singing certain notes of the chord
and it feels a little spacey, a little
drifting, but a lot more cemented in
some sort of world because of all of
the synthesizers,” says Graves.
Elsewhere in the score, Graves
uses pads that he created by manipulating Malukah’s vocals. In Steinberg’s Cubase, he chopped her vocals
into samples that he processed and
played via a Roland Fantom-G8 keyboard. So, appropriate for this game,
Graves is a human using technology
to interact with technology’s representation of a human, i.e., the digital
recordings of Malukah’s voice.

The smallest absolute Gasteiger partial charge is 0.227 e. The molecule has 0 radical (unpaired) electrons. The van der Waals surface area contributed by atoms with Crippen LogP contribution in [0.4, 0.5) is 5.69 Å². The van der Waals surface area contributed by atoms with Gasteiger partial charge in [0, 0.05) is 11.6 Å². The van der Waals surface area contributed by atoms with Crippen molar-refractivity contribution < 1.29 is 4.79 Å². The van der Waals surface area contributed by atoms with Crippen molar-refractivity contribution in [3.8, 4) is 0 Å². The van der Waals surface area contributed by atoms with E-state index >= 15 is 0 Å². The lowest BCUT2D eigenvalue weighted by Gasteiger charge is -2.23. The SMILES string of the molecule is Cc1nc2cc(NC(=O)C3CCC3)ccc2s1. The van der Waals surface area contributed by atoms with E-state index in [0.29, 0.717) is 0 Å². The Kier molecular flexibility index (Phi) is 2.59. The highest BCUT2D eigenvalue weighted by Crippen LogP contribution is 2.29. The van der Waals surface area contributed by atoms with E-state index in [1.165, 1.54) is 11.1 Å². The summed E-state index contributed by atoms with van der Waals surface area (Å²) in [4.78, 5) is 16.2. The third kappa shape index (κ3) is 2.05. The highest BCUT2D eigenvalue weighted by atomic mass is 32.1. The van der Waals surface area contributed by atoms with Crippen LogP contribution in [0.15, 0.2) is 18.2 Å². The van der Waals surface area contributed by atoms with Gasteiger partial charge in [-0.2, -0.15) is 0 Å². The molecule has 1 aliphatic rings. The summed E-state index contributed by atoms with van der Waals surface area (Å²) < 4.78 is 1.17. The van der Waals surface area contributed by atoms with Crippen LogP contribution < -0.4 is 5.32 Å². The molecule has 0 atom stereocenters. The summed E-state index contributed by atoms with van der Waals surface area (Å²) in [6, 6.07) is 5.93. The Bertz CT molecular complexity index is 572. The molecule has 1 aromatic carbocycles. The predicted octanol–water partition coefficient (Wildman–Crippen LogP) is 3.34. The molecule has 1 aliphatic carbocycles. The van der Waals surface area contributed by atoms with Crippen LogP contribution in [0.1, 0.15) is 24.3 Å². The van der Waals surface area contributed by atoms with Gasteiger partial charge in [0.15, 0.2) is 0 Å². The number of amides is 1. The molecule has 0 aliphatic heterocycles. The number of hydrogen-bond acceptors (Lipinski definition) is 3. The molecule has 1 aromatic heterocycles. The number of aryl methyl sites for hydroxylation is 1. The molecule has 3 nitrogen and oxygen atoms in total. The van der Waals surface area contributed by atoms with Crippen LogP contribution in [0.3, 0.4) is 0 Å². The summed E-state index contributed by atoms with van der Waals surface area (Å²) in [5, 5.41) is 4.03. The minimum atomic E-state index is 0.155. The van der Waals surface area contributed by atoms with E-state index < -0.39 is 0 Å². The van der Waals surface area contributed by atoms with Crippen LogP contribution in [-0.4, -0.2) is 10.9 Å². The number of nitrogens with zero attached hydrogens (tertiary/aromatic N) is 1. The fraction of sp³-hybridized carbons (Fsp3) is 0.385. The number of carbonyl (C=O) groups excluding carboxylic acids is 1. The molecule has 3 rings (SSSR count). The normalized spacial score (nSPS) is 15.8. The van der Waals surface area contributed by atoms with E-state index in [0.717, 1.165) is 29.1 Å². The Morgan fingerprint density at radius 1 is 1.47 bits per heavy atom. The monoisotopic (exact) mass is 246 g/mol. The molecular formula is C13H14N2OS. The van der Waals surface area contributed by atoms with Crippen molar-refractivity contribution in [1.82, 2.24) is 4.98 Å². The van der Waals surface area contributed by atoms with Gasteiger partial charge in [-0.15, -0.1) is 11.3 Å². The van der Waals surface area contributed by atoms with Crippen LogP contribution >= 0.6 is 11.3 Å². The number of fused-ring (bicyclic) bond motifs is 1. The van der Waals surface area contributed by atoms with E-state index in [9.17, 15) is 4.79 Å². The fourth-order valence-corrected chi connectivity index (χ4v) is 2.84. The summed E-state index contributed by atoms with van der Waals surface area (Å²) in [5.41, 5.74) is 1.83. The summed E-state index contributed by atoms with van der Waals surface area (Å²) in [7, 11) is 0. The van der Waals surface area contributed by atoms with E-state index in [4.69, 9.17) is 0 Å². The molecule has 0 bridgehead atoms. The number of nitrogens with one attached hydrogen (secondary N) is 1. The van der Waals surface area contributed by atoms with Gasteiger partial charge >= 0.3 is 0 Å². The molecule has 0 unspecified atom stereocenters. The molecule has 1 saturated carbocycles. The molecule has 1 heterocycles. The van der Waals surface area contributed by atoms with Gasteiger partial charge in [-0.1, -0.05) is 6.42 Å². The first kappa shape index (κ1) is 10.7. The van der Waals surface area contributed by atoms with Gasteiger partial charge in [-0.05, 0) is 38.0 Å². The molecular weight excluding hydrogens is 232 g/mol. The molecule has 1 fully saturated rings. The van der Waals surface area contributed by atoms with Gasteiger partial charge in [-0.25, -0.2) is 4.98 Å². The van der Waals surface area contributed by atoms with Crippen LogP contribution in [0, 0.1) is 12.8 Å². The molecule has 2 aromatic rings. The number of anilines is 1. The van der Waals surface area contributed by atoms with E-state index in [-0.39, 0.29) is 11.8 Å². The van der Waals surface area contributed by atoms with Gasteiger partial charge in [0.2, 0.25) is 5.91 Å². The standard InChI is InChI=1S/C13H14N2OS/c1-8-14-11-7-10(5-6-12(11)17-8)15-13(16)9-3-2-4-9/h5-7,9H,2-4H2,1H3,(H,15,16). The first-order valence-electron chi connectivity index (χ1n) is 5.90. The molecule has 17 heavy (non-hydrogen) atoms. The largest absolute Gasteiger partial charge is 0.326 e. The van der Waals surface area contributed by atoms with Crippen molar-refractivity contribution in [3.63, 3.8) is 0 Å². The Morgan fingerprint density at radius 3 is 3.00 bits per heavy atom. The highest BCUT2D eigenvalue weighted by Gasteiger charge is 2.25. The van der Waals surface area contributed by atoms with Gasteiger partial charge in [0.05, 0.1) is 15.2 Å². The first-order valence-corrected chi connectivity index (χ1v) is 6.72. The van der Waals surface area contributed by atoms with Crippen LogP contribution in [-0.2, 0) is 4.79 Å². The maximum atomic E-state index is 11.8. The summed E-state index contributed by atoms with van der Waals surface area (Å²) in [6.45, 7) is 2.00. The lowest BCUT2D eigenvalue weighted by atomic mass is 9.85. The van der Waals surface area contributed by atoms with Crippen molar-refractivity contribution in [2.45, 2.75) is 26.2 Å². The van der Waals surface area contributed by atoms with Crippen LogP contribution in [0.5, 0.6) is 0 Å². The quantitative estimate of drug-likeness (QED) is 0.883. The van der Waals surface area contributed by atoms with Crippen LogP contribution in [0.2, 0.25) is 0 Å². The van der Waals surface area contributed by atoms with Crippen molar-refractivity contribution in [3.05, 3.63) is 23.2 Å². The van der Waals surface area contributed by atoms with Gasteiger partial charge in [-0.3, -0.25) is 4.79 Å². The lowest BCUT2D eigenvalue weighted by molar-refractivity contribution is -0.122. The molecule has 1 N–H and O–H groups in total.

Graves points out another parallel between the score and the game.
“Whenever Malukah sings a phrase,
there is a single repeat of the last
couple of notes that she sang. Her
melody has this repeat that happens
at the end of each phrase. To me,
that is a literal musical interpretation of a ‘lone echo.’ There is literally a single echo of the melody she
sings,” he says.
The heartbeat of Jack, the an-
droid, acts as a rhythmic bass pulse
that drives the quieter moments of
the score, such as in the track titled
“Electric Sheep.” Graves says, “Since
you are playing as an android you
can escape into your own subcon-
scious and you hear this heartbeat.
That was an idea that Marc Turndorf
had from Ready At Dawn.”
Graves had already been toying
In single-player mode, the player controls Jack the android
Composer Jason Graves' studio
Olivia navigates around Kronos II as Jack looks on